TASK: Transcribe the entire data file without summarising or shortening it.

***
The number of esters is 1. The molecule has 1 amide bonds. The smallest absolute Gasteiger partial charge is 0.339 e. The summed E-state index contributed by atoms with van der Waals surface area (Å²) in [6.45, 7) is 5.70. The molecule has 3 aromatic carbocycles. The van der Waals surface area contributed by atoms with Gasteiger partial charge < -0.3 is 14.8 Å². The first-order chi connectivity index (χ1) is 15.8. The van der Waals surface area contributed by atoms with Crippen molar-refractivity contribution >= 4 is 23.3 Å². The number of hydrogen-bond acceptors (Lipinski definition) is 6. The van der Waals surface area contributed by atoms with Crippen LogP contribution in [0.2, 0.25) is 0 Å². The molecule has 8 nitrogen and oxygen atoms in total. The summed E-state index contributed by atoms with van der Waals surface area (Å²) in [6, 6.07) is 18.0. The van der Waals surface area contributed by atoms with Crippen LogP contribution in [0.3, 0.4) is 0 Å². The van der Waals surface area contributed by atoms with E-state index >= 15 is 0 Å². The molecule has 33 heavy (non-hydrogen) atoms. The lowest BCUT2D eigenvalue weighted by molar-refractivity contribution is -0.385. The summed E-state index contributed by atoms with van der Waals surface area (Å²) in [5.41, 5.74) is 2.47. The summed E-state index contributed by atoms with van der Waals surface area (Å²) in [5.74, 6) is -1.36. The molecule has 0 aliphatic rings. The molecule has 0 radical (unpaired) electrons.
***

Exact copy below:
The number of esters is 1. The molecule has 1 amide bonds. The smallest absolute Gasteiger partial charge is 0.339 e. The summed E-state index contributed by atoms with van der Waals surface area (Å²) in [6.45, 7) is 5.70. The molecule has 3 aromatic carbocycles. The van der Waals surface area contributed by atoms with Gasteiger partial charge < -0.3 is 14.8 Å². The first-order chi connectivity index (χ1) is 15.8. The van der Waals surface area contributed by atoms with Crippen molar-refractivity contribution >= 4 is 23.3 Å². The number of hydrogen-bond acceptors (Lipinski definition) is 6. The van der Waals surface area contributed by atoms with Crippen LogP contribution in [0.2, 0.25) is 0 Å². The molecule has 8 nitrogen and oxygen atoms in total. The summed E-state index contributed by atoms with van der Waals surface area (Å²) in [6, 6.07) is 18.0. The van der Waals surface area contributed by atoms with Crippen LogP contribution in [0.3, 0.4) is 0 Å². The van der Waals surface area contributed by atoms with E-state index >= 15 is 0 Å². The molecule has 33 heavy (non-hydrogen) atoms. The lowest BCUT2D eigenvalue weighted by molar-refractivity contribution is -0.385. The summed E-state index contributed by atoms with van der Waals surface area (Å²) in [5.41, 5.74) is 2.47. The summed E-state index contributed by atoms with van der Waals surface area (Å²) in [5.74, 6) is -1.36. The molecule has 0 aliphatic rings. The molecule has 0 radical (unpaired) electrons.